To be connected to something greater than self is both gift and responsibility.  Whether it is a network of Instagram users or a potpourri of acquaintances and friends,  presence and nurturing are necessary to sustaining the bonds.  And so it is with the life that I lead and have chosen.  The sustenance is both public and private.  There is communal celebration of the Mass, a weekly opening to learning more about self and one another and others.  And there is the quiet of personal prayer: grace before meals, gratitude prayer in the morning, moments of examining conscience and a final review at the end of the day.  Always,  the hope to become a better person, one who can live the Gospel message, someone who can follow Francis’ admonition, “Preach the Gospel; if necessary, use words. ”  The spires remain; the foundations are multi-faceted.








There she is: 18 months old and tottering into a locker room independently, announcing she is about to swim.  There they are:  the grandma wrapped in a down coat, tiny and dark, with the grandson close to her height grandly pointing out the sights along the road.  There is the couple shuffling down the main aisle, hands held on the walker’s frame. There is the door held open: a teenager waits with as a young mom escorts twins across the threshold.  Goodness surrounds us.  A moment’s glance tells you the world is changing, but goodness and kindness still provide the tempo of being.

Celebrating those moments, even recognizing them, are antidotes to the polarization and stereotyping that has captured the national consciousness.  Beneath the differences, the fears and anxieties, the resentment and blame-placing, there are undeniable similarities among us. To see one another with the awareness that each carries a story,  lives a depth of memory and experience, is to appreciate the essential fact of humanity: existence is complicated for everyone. 

To be Catholic is to trust that humanity is so complicated that there will be moments where understanding self, never mind others, will be virtually impossible.  There will be times when life seems completely unfair, unjust, untenable; to be a Catholic is to know that life is not fair.  But that does not preclude living and loving and enjoying.  To be a Catholic is to believe that on the very complicated journey, there is a very patient and gentle God who companions, encourages, supports and at times guides.

That understanding is captured in the reading from the Book of Wisdom, and reiterated in the story of Zaccheus.  Both Wis 11:22-12:2 and Luke 19:1-10 carry a message deeper than the words themselves.  In both, the essence is about God’s love and care for all creation, the gentle forgiveness for those so loved, and the view that imperfection, fault and flaw, are simply part of what it means to be human.  More importantly, God is with us for the long haul.  Consciousness of the divine in the midst of the human pre-dates Catholicism and the Church.  While new scientific research provides plausible explanations for what was once considered “acts of God”, there is still the human urge to seek and be touched by that divine spark.  Scripture confides the possibility, and human behavior and interaction provide the examples of that.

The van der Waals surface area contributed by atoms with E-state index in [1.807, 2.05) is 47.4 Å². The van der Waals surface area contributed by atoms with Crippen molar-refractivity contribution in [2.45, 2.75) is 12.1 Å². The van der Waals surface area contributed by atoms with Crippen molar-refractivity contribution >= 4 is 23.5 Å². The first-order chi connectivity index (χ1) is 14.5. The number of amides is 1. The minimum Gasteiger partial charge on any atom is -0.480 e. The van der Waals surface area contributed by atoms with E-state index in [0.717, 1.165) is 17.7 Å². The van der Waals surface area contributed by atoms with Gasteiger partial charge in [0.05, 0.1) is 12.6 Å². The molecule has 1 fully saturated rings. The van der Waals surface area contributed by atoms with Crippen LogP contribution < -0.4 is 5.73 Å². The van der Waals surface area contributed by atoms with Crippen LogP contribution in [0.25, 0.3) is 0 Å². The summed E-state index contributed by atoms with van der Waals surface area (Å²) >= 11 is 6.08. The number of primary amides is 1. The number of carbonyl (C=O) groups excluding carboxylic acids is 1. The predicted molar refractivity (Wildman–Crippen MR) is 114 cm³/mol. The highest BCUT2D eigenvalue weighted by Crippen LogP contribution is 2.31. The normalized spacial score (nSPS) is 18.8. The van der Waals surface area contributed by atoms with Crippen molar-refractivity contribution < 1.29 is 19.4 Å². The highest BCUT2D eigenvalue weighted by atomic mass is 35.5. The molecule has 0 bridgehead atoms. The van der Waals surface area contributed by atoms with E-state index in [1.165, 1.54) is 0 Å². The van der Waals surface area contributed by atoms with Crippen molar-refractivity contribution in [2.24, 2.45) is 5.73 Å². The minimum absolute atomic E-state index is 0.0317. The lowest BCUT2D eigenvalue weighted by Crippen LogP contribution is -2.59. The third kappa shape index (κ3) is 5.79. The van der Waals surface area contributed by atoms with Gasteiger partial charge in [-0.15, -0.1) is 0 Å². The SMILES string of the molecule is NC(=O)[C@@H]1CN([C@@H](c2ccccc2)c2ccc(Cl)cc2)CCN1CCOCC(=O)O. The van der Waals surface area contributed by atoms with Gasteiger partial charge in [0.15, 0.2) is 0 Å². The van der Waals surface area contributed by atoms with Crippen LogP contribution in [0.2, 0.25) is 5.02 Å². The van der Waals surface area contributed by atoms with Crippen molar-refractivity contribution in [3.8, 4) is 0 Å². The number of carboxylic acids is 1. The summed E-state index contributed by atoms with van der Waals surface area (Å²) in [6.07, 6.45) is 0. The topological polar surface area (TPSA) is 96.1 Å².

The Church, vilified as it is today, is actually intent on representing, sharing and providing some of that support.  That is what the sacraments are about; earlier generations saw those sacraments as the escorts through the complications of life, the tangle of choices and decisions.  At every stage of life, the sacraments intimate the idea that as human beings, we need the support of a community with shared values and vision.  It is never simply about one alone.  It is always about all of the imperfect gathered together, offering what we can to each other in that moment,  confident in one another’s support even as limited and imperfect as it is.

To belong means to make the decision to accept the flaws, to trust that change is part of the path and that strength lies in the relationship with God rather than in the exercise of power over one another.  It means believing that the Church itself is an imperfect human mechanism, striving as to become better just as we all do.

Life and faith?

As a Catholic, I am conscious of insitutional weaknesses and failures.  I grasp the horror of it: priests ensconced in scandal, others trapped in addictions and adulterous affairs, and still daring to preach from theoretical and intellectual perspectives.  Childhoods threatened, and no real sense in pursuing patterns or being part of a community that so willingly attempted to protect the organization rather than the persons.  I see it.

I see, too, the historical context of all that, the time periods that birthed it and the dominance of traditional organizational structures  politically and economically.  The individual was expendable: the organization and its preservation appeared to be the key to social stability.  And then came the shift:  individualism  erupted in the 12th century and burst forward in the eclecticism of the twentieth century.  Scienific inquiry partnered with emerging technology and  opened another chapter.

There was the promise of freedom for all voices and the advent of an unprecedented era of personal expression.  It was impossible to chart the consequences: the creation of new and virtual communities and the steady erosion of earlier mainstays.  Change and its accompanying anxieties, adaptation and adjustments were inevitable.  And that is where we live now, in a world re-evaluating meaning, personal choice and decisions, community living and values.  Individuality and individualism have become dominant influences; social and economic structures are adapting and re-defining purpose and meaning.